Some 2,000 people have marched through the centre of the Niger capital, Niamey, to demand the release of two anti-slave campaigners.
Mr Weila is the head of Niger's anti-slavery organisation Timidria
Ilguilas Weila and Alassane Biga have spent more than two weeks in custody.
They deny charges of attempted fraud, by allegedly trying to falsely elicit money from foreign donors.
The charges relate to a ceremony to free 7,000 slaves, cancelled at the last minute in March by the government, which maintains slavery does not exist.
The protest passed off peacefully but was closely monitored by the police.
They marched from outside parliament to Place Toumou in central Niamey.
They were not allowed to hand in a petition to the president, demanding the pair's immediate release.
Instead, the letter was read out loud.
London-based Anti-Slavery International has urged the authorities to immediately release Mr Weila and Mr Biga, who both work for the anti-slave organisation, Timidria.
"We are very concerned for their welfare and categorically refute the charges against them," said Anti-Slavery International Africa Programme Officer Romana Cacchioli.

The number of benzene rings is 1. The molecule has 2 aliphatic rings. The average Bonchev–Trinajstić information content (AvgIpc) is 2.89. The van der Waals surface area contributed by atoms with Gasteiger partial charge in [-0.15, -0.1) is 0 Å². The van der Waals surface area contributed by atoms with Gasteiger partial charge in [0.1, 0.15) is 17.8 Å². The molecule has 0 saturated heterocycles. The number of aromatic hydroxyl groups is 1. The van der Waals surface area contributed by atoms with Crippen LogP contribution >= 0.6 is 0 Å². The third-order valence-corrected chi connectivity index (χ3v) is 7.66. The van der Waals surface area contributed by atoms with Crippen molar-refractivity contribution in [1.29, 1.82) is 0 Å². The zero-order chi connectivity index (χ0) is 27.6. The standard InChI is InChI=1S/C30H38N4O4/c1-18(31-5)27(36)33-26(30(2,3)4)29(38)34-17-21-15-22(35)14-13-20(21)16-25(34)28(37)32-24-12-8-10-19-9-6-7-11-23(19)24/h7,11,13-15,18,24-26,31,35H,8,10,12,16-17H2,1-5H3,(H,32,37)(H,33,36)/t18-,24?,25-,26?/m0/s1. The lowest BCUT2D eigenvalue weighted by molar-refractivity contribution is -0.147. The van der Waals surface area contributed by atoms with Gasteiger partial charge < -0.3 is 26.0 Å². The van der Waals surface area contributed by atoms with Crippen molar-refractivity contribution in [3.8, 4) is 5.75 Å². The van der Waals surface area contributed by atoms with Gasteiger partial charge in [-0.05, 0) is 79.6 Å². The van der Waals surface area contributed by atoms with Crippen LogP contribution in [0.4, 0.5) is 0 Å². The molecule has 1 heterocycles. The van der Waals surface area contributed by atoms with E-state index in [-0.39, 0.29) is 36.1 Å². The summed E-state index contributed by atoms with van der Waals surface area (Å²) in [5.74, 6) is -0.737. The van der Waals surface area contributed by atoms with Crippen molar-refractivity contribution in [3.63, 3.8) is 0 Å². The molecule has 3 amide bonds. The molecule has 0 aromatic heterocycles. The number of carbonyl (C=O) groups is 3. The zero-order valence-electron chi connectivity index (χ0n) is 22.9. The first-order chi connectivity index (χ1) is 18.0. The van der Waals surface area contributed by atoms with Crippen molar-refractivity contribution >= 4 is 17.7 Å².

"The government's actions appear to be a concerted campaign not only to discredit their reputation and the work of Timidria, but also to silence efforts to end slavery in the country."
At least 43,000 people are thought to live in subjugation across Niger, which officially banned slavery in May 2003.
The government says there is a caste system in Niger and members of lower castes have been mistaken for slaves.
The ceremony in March was due to be attended by representatives of the slaves, the government and human rights campaigners at In Ates, near the border with Mali.
A local chief had agreed to the release of the slaves, but authorities now say his letter to Timidria, Mr Weila's anti-slavery organisation, asking for financial aid to rehabilitate slaves was a forgery.
According to Timidria, males slaves are forced to work in farms and tender cattle, while women are confined to domestic duties.
The slave masters take the children from their mothers at two years old - to break the family bond as soon as the child is weaned. And so slavery is perpetuated from one generation to the next.
Anti-Slavery International says President Mamadou Tandja is embarrassed by any talk of slavery at a time when he is head of the West African regional organisation - Ecowas
Acting under pressure, Niger's parliament made slavery punishable by up to 30 years in prison in 2003.